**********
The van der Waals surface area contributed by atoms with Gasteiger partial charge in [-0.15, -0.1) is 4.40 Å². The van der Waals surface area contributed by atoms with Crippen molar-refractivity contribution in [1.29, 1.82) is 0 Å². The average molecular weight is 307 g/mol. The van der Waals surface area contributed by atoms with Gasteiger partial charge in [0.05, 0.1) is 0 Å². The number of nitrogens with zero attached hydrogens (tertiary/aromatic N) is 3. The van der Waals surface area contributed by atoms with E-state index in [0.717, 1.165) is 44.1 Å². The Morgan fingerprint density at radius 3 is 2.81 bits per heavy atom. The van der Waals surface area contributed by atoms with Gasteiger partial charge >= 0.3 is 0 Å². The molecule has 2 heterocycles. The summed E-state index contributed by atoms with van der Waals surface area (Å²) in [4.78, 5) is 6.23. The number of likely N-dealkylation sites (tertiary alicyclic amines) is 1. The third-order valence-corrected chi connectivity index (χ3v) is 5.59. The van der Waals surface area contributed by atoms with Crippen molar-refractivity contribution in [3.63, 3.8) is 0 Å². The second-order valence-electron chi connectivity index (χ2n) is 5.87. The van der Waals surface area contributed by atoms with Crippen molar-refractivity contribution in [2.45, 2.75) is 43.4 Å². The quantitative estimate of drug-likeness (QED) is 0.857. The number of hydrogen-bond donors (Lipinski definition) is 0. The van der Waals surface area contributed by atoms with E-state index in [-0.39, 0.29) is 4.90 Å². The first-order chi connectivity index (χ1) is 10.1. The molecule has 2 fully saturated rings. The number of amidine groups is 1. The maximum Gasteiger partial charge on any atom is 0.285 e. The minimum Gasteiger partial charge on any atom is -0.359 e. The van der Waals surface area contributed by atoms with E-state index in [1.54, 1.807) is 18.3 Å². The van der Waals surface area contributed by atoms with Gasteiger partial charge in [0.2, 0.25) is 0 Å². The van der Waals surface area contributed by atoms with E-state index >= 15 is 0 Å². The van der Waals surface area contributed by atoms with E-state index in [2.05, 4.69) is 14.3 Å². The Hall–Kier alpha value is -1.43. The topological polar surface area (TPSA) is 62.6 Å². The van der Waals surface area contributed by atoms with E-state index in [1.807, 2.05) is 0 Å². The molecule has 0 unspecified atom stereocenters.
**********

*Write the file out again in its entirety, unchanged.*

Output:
The van der Waals surface area contributed by atoms with Gasteiger partial charge in [-0.15, -0.1) is 4.40 Å². The van der Waals surface area contributed by atoms with Crippen molar-refractivity contribution in [1.29, 1.82) is 0 Å². The average molecular weight is 307 g/mol. The van der Waals surface area contributed by atoms with Gasteiger partial charge in [0.05, 0.1) is 0 Å². The number of nitrogens with zero attached hydrogens (tertiary/aromatic N) is 3. The van der Waals surface area contributed by atoms with E-state index in [0.717, 1.165) is 44.1 Å². The Morgan fingerprint density at radius 3 is 2.81 bits per heavy atom. The van der Waals surface area contributed by atoms with Gasteiger partial charge >= 0.3 is 0 Å². The molecule has 2 heterocycles. The summed E-state index contributed by atoms with van der Waals surface area (Å²) in [4.78, 5) is 6.23. The number of likely N-dealkylation sites (tertiary alicyclic amines) is 1. The third-order valence-corrected chi connectivity index (χ3v) is 5.59. The van der Waals surface area contributed by atoms with Crippen molar-refractivity contribution in [3.63, 3.8) is 0 Å². The second-order valence-electron chi connectivity index (χ2n) is 5.87. The van der Waals surface area contributed by atoms with Crippen molar-refractivity contribution in [2.45, 2.75) is 43.4 Å². The quantitative estimate of drug-likeness (QED) is 0.857. The number of hydrogen-bond donors (Lipinski definition) is 0. The van der Waals surface area contributed by atoms with E-state index in [-0.39, 0.29) is 4.90 Å². The first-order chi connectivity index (χ1) is 10.1. The molecule has 2 fully saturated rings. The number of amidine groups is 1. The maximum Gasteiger partial charge on any atom is 0.285 e. The minimum Gasteiger partial charge on any atom is -0.359 e. The van der Waals surface area contributed by atoms with E-state index in [1.54, 1.807) is 18.3 Å². The van der Waals surface area contributed by atoms with Gasteiger partial charge in [0.2, 0.25) is 0 Å². The van der Waals surface area contributed by atoms with E-state index >= 15 is 0 Å². The van der Waals surface area contributed by atoms with E-state index in [2.05, 4.69) is 14.3 Å². The Hall–Kier alpha value is -1.43. The topological polar surface area (TPSA) is 62.6 Å². The van der Waals surface area contributed by atoms with E-state index in [1.807, 2.05) is 0 Å². The molecule has 0 unspecified atom stereocenters.